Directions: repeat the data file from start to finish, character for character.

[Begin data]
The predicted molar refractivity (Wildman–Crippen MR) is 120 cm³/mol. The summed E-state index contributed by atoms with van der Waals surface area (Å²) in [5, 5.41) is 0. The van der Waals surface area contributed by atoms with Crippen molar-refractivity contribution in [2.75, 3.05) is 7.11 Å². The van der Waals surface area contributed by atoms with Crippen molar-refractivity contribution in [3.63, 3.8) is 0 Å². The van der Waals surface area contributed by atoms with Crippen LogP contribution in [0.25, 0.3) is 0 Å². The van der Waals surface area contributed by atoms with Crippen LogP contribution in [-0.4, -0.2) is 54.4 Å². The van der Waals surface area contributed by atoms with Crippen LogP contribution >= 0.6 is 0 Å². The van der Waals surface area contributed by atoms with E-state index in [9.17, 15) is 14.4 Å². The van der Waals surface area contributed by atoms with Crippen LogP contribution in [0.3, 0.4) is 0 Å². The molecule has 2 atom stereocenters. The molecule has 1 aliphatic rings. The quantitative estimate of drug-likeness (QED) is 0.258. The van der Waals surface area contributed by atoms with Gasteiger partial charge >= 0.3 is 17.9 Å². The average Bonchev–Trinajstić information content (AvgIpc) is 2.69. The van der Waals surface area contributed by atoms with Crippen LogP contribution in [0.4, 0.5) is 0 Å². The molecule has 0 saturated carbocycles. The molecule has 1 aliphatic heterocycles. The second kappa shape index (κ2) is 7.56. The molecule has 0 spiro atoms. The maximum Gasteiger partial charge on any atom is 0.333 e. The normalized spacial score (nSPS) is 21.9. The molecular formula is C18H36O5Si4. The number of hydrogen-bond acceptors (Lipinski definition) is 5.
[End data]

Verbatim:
The predicted molar refractivity (Wildman–Crippen MR) is 120 cm³/mol. The summed E-state index contributed by atoms with van der Waals surface area (Å²) in [5, 5.41) is 0. The van der Waals surface area contributed by atoms with Crippen molar-refractivity contribution in [2.75, 3.05) is 7.11 Å². The van der Waals surface area contributed by atoms with Crippen molar-refractivity contribution in [3.63, 3.8) is 0 Å². The van der Waals surface area contributed by atoms with Crippen LogP contribution in [0.25, 0.3) is 0 Å². The van der Waals surface area contributed by atoms with Crippen LogP contribution in [-0.4, -0.2) is 54.4 Å². The van der Waals surface area contributed by atoms with Crippen LogP contribution >= 0.6 is 0 Å². The van der Waals surface area contributed by atoms with E-state index in [9.17, 15) is 14.4 Å². The van der Waals surface area contributed by atoms with Crippen LogP contribution in [0.3, 0.4) is 0 Å². The molecule has 2 atom stereocenters. The molecule has 1 aliphatic rings. The quantitative estimate of drug-likeness (QED) is 0.258. The van der Waals surface area contributed by atoms with Gasteiger partial charge >= 0.3 is 17.9 Å². The average Bonchev–Trinajstić information content (AvgIpc) is 2.69. The van der Waals surface area contributed by atoms with Crippen LogP contribution in [0.4, 0.5) is 0 Å². The molecule has 0 saturated carbocycles. The molecule has 1 aliphatic heterocycles. The second kappa shape index (κ2) is 7.56. The molecule has 0 spiro atoms. The maximum Gasteiger partial charge on any atom is 0.333 e. The normalized spacial score (nSPS) is 21.9. The molecular formula is C18H36O5Si4. The number of hydrogen-bond acceptors (Lipinski definition) is 5.